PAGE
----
Vitamins are nutrients that our bodies need in small amounts so they can work properly.
If you are on the Healthy Start scheme and want to find out where you can get free vitamins, click here.
If you are not on the scheme, some NHS trusts and boards may still offer the vitamins for free or sell them – just ask your midwife or health visitor.
Why vitamins are important
Even though most people can get all the vitamins they need by eating a healthy, balanced diet, there are certain times in your life when you may not be able to get everything you need from food alone – like when you are planning a pregnancy, when you are pregnant, when you are a new mum or if you are a small child.
Making sure you have enough of some specific vitamins in pregnancy is important for your own health and for the development of your baby.
Folic acid is important because it reduces the chances of your baby being born with a neural tube defect such as spina bifida (a birth defect where the spine doesn’t form properly).
All women who are pregnant or planning a pregnancy should take a supplement containing 400 micrograms of folic acid a day until the 12th week of pregnancy. It’s also safe to carry on taking folic acid beyond the 12th week of pregnancy. If you don’t take folic acid before you conceive, you should start taking it as soon as you know you are pregnant.
Some women have an increased risk of having an NTD-affected pregnancy and should take a higher dose of 5 mg of folic acid each day until the 12th week of their pregnancy. You have an increased risk if you:
- have had a baby with an NTD
- have diabetes
- (or your partner) have an NTD or a family history of NTDs.
In addition, if you have diabetes or are taking anti-epileptic medicines, you should consult your GP for advice as you may need to take a higher dose of folic acid.
You should also eat foods containing folate (the natural form of folic acid), which is found in foods such as peas, broccoli, spinach, spring greens, granary and wholemeal breads and chickpeas. Some foods such as fortified breakfast cereals have folic acid added to them.
Vitamin C helps maintain healthy tissue in the body. Our bodies can’t store vitamin C, so you need to get some every day.
You can find vitamin C in lots of foods, including peppers, broccoli, oranges, kiwifruit and sweet potatoes.
Vitamin D helps your body absorb calcium, keeping your bones healthy and helping to make sure that your baby’s bones and teeth grow strong. Babies born with low levels of vitamin D can sometimes develop softened bones, which can lead to rickets. Taking vitamin D during pregnancy will ensure that your baby has enough stored in their body for the first few months of their life.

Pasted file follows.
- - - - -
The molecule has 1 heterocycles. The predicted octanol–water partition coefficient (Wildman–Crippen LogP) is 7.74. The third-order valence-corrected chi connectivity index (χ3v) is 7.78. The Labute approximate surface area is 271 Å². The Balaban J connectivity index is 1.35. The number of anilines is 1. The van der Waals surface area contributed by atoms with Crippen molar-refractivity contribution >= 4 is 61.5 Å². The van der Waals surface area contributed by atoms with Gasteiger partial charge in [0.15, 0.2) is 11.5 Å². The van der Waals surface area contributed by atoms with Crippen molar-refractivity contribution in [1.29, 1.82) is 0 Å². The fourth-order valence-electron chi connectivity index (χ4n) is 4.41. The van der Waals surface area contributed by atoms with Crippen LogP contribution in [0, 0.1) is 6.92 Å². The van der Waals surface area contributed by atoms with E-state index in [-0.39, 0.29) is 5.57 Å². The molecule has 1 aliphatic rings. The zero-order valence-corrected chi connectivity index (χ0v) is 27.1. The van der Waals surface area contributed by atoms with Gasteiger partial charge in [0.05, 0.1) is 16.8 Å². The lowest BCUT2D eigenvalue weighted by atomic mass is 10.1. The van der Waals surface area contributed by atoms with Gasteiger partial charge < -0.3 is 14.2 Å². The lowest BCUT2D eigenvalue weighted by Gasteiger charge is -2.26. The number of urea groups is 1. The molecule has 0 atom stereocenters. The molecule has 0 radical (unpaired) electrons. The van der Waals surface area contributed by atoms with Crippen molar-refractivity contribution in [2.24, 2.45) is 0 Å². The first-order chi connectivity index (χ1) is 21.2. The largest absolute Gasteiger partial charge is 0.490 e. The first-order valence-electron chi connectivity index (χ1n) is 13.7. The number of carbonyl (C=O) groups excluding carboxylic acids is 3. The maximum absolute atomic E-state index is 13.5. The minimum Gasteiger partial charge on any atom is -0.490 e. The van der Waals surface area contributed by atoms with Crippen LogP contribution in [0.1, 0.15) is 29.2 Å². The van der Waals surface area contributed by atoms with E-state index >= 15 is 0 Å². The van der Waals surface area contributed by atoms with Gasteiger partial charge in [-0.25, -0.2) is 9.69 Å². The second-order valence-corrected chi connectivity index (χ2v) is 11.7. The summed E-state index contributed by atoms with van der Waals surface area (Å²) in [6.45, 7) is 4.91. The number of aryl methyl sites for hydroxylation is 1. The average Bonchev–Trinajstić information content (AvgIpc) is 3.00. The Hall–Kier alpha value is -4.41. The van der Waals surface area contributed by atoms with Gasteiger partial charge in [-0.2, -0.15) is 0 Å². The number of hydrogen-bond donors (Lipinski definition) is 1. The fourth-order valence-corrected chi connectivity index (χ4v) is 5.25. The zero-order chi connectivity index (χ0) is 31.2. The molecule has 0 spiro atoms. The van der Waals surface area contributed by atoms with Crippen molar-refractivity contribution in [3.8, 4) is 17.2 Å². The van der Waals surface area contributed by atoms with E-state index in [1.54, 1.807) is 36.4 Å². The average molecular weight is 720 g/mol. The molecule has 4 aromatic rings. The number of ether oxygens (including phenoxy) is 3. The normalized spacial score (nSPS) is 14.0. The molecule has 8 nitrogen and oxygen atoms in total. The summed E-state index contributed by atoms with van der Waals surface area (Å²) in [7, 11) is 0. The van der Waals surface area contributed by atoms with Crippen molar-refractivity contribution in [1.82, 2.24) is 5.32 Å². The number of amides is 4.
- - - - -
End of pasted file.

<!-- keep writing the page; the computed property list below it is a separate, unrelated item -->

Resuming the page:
The main source of vitamin D is summer sunlight, and it can be hard to get enough in the UK to last through the winter months. The amount of time you need to spend in the sun to make enough vitamin D is different for every person and depends on things like skin type, time of day and time of year. But you don’t need to sunbathe; no matter what your skin type, the amount of sun you need is less than the amount that causes tanning or burning.
UK Health Departments recommend that all pregnant and breastfeeding women take a daily supplement that contains 10 micrograms of vitamin D.
Healthy Start vitamins are specifically made for pregnant and breastfeeding women and contain folic acid and vitamins C and D.
Vitamin A is important for keeping your child’s immune system healthy, can help vision in dim light and supports healthy skin. Good food sources are milk, cheese and eggs. Foods such as carrots, green leafy vegetables, red peppers and apricots contain beta-carotene, which the body can make into vitamin A.
Vitamin C helps maintain healthy tissue in the body. Our bodies can’t store vitamin C, so you need to get some every day. Young children, who can be fussy eaters, might not get enough from their diet alone.
You can find vitamin C in lots of foods, including peppers, broccoli, oranges and sweet potatoes.
Vitamin D helps your body absorb calcium, keeping your bones and teeth healthy. Babies born with low levels of vitamin D can sometimes develop softened bones, which can lead to rickets.
The best source of vitamin D is summer sunlight, and it can be hard to get enough in the UK to last through the winter months.
UK Health Departments recommend that all babies aged from six months onwards should be given a supplement that contains vitamins A, C and D, such as Healthy Start vitamin drops, unless they are drinking 500ml (about a pint) of infant formula a day (infant formula has vitamins added to it). You can continue to give young children a supplement containing vitamins A, C and D until they are five years old, as this will help to make sure that they are getting enough of these vitamins. This is especially important when they are learning to eat a variety of foods and if they are fussy eaters.